Called to Depose in a Lawsuit? Here Are 10 Tips You Need to Know
The deposition is usually the first step in what can be a nerve-wracking journey though the legal system. When you are deposed, you will be brought into a room with attorneys from both sides, sworn in, and a court reporter will record every word you say as you are grilled by lawyers. You will be asked to recall minute details regarding an incident that might have happened months ago. For many, this is a new, and often unwelcome, experience. But with the right preparation, you can sail through the process and help encourage a positive outcome for your company.
If you should ever be deposed, here are 10 tips to remember.
Tip #1. Become Familiar With the Process.
If your experience with the legal system consists of watching reruns of “Law & Order,” this is a good time to become familiar with how things actually work. It’s important to understand exactly what a deposition is, and the role it plays in lawsuits. A deposition is part of the “discovery process,” where two parties involved in litigation gather information in order to prepare for a trial.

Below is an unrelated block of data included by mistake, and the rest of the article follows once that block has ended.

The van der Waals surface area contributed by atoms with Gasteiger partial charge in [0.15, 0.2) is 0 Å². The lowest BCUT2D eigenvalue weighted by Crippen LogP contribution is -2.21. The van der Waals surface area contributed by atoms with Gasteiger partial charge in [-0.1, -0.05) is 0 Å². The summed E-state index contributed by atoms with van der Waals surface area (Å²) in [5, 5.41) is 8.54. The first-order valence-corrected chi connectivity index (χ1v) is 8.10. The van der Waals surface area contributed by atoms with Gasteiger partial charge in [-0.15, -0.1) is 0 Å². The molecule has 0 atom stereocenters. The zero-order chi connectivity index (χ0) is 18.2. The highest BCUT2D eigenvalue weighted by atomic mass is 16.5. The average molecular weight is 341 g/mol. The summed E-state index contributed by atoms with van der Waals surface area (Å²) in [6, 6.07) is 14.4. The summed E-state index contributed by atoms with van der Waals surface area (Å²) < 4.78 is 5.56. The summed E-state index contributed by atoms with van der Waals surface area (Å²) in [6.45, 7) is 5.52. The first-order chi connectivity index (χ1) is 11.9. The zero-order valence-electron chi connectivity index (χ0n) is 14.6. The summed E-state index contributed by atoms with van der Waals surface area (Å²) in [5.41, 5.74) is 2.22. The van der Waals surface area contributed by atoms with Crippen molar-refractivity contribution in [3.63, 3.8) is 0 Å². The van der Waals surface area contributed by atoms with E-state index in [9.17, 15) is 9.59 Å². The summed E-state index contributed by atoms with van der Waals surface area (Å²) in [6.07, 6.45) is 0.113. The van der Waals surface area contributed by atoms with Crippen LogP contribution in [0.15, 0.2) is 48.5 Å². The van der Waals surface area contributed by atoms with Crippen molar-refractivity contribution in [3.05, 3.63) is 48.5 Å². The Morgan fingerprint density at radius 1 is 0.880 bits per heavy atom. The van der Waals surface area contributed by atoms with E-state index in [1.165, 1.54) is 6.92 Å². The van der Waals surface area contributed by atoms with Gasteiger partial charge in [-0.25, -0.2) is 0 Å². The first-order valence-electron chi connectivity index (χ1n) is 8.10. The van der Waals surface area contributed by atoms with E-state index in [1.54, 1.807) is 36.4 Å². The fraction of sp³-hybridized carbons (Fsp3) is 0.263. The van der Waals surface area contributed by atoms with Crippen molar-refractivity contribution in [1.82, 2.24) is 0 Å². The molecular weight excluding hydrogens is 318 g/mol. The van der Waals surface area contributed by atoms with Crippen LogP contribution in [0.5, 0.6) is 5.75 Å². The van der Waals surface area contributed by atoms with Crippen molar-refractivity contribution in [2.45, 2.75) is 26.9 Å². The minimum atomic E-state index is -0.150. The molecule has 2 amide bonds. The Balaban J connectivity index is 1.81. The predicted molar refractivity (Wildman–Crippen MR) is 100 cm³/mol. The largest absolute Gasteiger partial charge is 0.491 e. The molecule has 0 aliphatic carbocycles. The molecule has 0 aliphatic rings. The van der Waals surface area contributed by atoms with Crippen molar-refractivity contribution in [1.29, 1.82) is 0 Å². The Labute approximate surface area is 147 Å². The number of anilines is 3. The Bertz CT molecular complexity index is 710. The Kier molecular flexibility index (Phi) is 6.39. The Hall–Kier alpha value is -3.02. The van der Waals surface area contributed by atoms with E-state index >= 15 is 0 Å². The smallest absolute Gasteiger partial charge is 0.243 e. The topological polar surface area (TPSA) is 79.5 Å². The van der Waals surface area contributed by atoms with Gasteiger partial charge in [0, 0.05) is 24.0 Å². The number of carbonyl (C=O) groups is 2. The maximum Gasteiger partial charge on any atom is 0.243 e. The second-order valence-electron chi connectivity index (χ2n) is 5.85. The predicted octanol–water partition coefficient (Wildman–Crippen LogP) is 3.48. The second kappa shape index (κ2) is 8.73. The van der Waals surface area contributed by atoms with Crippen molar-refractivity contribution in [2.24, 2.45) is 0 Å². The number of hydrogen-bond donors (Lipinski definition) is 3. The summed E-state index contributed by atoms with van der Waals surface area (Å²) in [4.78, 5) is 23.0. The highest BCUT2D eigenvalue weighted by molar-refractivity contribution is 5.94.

Typically, your deposition will be taken in a conference room, not in a courtroom. You will take an oath about the accuracy of your testimony, and all the proceedings will be transcribed by a court stenographer and, if requested by one of the parties, recorded on video.
Your company’s attorneys can help educate you about depositions, providing you with information and guidelines on what to expect throughout the process.
Tip #2. Do Your Homework.
Before you give your deposition, you are entitled to review all of the pleadings in the case, including the complaint (the document that initiates a civil lawsuit) and the answer (your company’s first response to the lawsuit), to find out the basis of the litigation. You are also entitled to know what other witnesses and experts have said. This can help you get a more complete picture of the lawsuit, and it can also help you understand the attorneys’ strategies and the motives behind certain questions.